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There are great benefits to connectedness, but we haven't wrapped our minds around the costs.

State of Washington v. Oliver C. Christensen
Topic: Politics and Law 12:43 am EST, Dec 20, 2004

A mother, using the speakerphone function of the family's cordless telephone system, surreptitiously listened to a conversation between her daughter and her daughter's boyfriend in which a crime was discussed. The mother was permitted to testify against the boyfriend at his trial about what she overheard. We conclude that under the Washington privacy act, the conversation in question was a private one and the base unit of the cordless telephone was a device designed to transmit. We reverse [the decision of the lower court].

We have repeatedly held that the mere possibility that intrusion on otherwise private activities is technologically feasible does not strip citizens of their privacy rights.

The Washington act, with its all-party consent requirement, contains no such parental exception and no Washington court has ever implied such an exception. We decline to do so now.

State of Washington v. Oliver C. Christensen


Mom's eavesdropping violates Privacy Act, Supreme Court rules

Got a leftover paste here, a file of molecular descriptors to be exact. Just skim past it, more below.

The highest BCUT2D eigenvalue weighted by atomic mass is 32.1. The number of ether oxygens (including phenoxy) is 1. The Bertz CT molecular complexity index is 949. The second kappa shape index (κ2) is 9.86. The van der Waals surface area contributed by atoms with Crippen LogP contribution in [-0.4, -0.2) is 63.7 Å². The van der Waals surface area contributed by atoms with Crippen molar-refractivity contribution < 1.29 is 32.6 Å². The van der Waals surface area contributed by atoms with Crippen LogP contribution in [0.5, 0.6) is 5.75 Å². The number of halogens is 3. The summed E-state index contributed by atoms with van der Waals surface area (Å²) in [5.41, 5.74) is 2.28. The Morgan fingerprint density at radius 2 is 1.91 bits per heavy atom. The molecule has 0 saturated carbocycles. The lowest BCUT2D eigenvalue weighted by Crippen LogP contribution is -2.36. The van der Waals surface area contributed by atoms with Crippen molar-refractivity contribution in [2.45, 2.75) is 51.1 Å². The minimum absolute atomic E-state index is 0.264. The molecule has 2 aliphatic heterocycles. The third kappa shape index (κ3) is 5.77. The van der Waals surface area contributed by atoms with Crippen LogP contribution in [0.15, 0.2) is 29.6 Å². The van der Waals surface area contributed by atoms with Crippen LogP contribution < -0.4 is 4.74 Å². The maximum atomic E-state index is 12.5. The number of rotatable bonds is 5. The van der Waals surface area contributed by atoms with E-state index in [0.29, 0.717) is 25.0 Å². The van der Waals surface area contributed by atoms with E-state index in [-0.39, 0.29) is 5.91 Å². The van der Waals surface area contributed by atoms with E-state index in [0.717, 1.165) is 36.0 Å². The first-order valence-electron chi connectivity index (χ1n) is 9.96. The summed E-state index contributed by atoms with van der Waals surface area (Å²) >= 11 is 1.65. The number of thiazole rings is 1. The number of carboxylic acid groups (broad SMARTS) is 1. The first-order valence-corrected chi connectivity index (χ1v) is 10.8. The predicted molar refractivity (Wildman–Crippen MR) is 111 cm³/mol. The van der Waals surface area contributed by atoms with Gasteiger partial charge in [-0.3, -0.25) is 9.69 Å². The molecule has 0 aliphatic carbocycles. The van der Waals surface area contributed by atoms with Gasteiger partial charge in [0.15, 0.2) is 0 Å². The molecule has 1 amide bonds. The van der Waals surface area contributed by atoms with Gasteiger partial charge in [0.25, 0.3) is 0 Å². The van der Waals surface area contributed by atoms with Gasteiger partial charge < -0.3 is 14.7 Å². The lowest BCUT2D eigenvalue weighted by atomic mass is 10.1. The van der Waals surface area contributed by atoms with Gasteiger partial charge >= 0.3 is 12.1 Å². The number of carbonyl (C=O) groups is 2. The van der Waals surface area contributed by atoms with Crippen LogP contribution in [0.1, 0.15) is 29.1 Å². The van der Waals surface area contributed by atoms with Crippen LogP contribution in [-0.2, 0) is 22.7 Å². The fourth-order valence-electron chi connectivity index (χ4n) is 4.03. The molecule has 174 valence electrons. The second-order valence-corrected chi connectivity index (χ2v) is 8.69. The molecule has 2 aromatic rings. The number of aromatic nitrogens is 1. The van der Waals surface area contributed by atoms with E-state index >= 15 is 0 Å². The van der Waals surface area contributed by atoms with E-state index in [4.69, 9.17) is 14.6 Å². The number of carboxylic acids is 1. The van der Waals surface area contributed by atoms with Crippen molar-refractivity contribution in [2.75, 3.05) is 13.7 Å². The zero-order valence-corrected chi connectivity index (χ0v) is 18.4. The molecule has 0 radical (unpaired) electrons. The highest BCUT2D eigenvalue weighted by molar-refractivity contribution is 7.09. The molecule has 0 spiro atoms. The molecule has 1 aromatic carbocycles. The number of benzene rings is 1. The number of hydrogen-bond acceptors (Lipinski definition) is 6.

Topic: Surveillance 12:38 am EST, Dec 20, 2004

In a victory for rebellious teenagers, the Washington state Supreme Court has ruled that a mother violated the state's privacy act by eavesdropping on her daughter's phone conversation.

Federal wiretap law has been interpreted to allow parents to record their child's conversations. But Washington privacy law is stricter. Washington is one of 11 states that requires consent from all parties involved before a conversation may be intercepted or recorded.

"The Washington statute ... tips the balance in favor of individual privacy at the expense of law enforcement's ability to gather evidence without a warrant," Justice Tom Chambers wrote in the unanimous opinion.

Mom's eavesdropping violates Privacy Act, Supreme Court rules


The Economics of the Internet Backbone
Topic: Technology 12:25 am EST, Dec 20, 2004

This paper discusses the economics of the Internet backbone.

The author discusses competition on the Internet backbone as well as relevant competition policy issues.

In particular, he shows how public protocols, ease of entry, very fast network expansion, connections by the same Internet Service Provider (“ISP”) to multiple backbones (ISP multi-homing), and connections by the same large web site to multiple ISPs (customer multi-homing) enhance price competition and make it very unlikely that any firm providing Internet backbone connectivity would find it profitable to degrade or sever interconnection with other backbones in an attempt to monopolize the Internet backbone.